The grade of steel used is 17-4PH. The weight of the razor is about 105 grams.
It has a “bead blasted” surface finish that gives the razor a “matte micro-texture” that gives it some protection from scratches and drops.
Value Models – OneBlade Hybrid & Core And Supply Alloy
Both brand’s flagship razors are considered “premium” razors, with price-points to match (the Genesis in particular broke a “glass ceiling” for razor pricing). But lower-cost options are available:
The OneBlade Core razor was introduced as a budget-friendly introduction to the OneBlade razor design. Instead of being made of exclusively Stainless Steel, the Core razor is made with a very hard polymer with a Stainless Steel core embedded in the handle to give the razor weight and balance (the weight and balance are different than the Genesis, however). The shave itself is quite mild–this is not an “aggressive” razor at all.
Considering price only, a OneBlade Core vs Supply Alloy comparison would go to Core.
The OneBlade Hybrid is their mid-price option, essentially a (slightly modified) Genesis head on a Core handle. The shaving characteristics are between the Core and the Genesis as well: not as mild as the Core but milder than the Genesis.
Again considering only price, a OneBlade Hybrid vs Supply Alloy comparison would go to Supply.
Early in 2020 Supply introduced an lower-cost Alloy version of their Stainless Steel Single Edge razor. It is about half the cost of the Stainless Steel model (and at 95 grams, slightly lighter) and uses a Physical Vapor Deposition (PVD) coating process.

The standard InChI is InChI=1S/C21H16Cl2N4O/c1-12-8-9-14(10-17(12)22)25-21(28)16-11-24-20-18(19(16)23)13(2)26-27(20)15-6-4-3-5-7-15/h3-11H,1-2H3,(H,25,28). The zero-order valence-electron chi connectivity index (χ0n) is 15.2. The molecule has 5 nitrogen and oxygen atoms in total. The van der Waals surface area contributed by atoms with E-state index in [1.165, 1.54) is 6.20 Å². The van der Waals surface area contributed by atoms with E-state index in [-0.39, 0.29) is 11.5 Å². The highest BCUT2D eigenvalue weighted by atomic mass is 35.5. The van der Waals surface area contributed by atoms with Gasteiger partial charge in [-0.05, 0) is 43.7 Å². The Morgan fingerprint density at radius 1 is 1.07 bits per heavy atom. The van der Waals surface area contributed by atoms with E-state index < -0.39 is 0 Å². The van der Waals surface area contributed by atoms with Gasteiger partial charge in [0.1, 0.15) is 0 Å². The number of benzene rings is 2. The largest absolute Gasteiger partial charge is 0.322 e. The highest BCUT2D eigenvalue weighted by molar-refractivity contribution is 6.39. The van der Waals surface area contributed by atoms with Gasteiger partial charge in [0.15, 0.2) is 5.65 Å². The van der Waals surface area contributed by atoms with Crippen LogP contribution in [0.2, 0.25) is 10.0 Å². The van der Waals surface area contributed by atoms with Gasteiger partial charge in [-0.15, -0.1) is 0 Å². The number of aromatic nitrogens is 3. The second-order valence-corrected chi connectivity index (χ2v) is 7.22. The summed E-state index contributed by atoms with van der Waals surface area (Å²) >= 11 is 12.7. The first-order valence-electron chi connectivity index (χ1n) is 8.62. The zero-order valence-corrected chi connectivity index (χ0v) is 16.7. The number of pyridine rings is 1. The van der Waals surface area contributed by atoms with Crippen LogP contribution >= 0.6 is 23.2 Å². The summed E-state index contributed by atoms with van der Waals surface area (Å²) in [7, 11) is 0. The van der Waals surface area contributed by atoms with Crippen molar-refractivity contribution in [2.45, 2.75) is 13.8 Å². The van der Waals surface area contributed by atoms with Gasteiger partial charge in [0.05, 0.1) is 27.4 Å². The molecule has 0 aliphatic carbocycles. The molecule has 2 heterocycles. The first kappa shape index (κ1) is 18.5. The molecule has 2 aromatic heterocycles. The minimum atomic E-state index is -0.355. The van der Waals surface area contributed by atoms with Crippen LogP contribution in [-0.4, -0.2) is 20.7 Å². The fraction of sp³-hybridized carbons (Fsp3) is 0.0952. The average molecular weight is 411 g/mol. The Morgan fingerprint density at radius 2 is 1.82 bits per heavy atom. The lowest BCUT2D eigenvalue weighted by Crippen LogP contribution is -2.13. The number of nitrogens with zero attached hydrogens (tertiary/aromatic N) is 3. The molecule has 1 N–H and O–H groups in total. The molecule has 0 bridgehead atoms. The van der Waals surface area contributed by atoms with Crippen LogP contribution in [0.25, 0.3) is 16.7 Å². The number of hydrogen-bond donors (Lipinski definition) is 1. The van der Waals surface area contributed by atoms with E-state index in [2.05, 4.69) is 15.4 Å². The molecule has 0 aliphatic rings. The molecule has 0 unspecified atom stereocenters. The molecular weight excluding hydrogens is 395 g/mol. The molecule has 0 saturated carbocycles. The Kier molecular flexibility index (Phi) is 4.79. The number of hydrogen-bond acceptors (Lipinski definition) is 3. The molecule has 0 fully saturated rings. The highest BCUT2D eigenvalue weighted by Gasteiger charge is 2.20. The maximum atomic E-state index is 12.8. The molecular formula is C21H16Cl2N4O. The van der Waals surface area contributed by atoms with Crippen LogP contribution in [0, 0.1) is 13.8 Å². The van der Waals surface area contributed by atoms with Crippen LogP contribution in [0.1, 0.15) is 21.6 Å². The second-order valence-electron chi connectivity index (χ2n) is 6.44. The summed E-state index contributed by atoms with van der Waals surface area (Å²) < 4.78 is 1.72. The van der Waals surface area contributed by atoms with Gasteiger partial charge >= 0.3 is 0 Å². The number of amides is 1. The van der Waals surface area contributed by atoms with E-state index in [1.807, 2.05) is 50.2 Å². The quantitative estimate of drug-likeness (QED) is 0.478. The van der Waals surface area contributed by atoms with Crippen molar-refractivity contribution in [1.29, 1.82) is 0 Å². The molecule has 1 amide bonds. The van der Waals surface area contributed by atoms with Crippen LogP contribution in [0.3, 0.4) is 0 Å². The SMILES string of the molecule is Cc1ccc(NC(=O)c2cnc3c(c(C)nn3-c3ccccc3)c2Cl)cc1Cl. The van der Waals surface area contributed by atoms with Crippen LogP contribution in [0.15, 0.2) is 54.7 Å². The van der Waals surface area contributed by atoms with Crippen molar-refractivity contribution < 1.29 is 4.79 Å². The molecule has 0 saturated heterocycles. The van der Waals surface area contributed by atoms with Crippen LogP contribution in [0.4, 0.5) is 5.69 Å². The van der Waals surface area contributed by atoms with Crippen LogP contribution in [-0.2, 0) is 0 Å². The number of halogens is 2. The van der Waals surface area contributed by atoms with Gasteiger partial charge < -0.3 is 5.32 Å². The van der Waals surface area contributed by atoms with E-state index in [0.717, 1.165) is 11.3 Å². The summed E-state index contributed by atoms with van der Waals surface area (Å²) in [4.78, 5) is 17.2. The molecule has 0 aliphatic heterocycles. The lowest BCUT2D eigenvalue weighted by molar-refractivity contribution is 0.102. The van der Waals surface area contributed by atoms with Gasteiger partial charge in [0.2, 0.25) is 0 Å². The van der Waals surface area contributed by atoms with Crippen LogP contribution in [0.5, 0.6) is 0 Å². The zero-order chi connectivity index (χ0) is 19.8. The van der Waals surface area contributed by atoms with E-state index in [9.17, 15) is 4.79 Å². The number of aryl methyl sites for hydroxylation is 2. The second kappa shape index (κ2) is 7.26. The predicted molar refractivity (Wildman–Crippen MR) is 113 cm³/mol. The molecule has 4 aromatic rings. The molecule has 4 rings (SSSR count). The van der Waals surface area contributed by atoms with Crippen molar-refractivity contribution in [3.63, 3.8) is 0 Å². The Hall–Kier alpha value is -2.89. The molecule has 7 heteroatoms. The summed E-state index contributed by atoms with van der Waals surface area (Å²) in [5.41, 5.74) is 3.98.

As mentioned earlier the three base plate options provide different levels of aggressiveness.
A Oneblade vs Supply razor comparison needs to include some comments about blades.
As mentioned earlier, OneBlade razors use the Feather FHS blade. There is only one source for this blade–Feather. OneBlade is the primary distributor of this blade in the U.S. Some shavers have had success using a modified GEM blade.
Supply razors use Injector blades. There are three sources for Injector blades: a manufacturing facility in the U.S., one in China, and a new plant in Japan. Some shavers have also had success using modified barber “shaper” blades.
Advantages Of OneBlade Safety Razors Over Supply Safety Razors
Researching other reviews, forums, and blogs, plus my own experience, here are what most consider to be the advantages of the OneBlade razors:
- Mild aggressiveness (Core mildest, then Hybrid; Genesis least mild but still “mild” compared with many safety razors).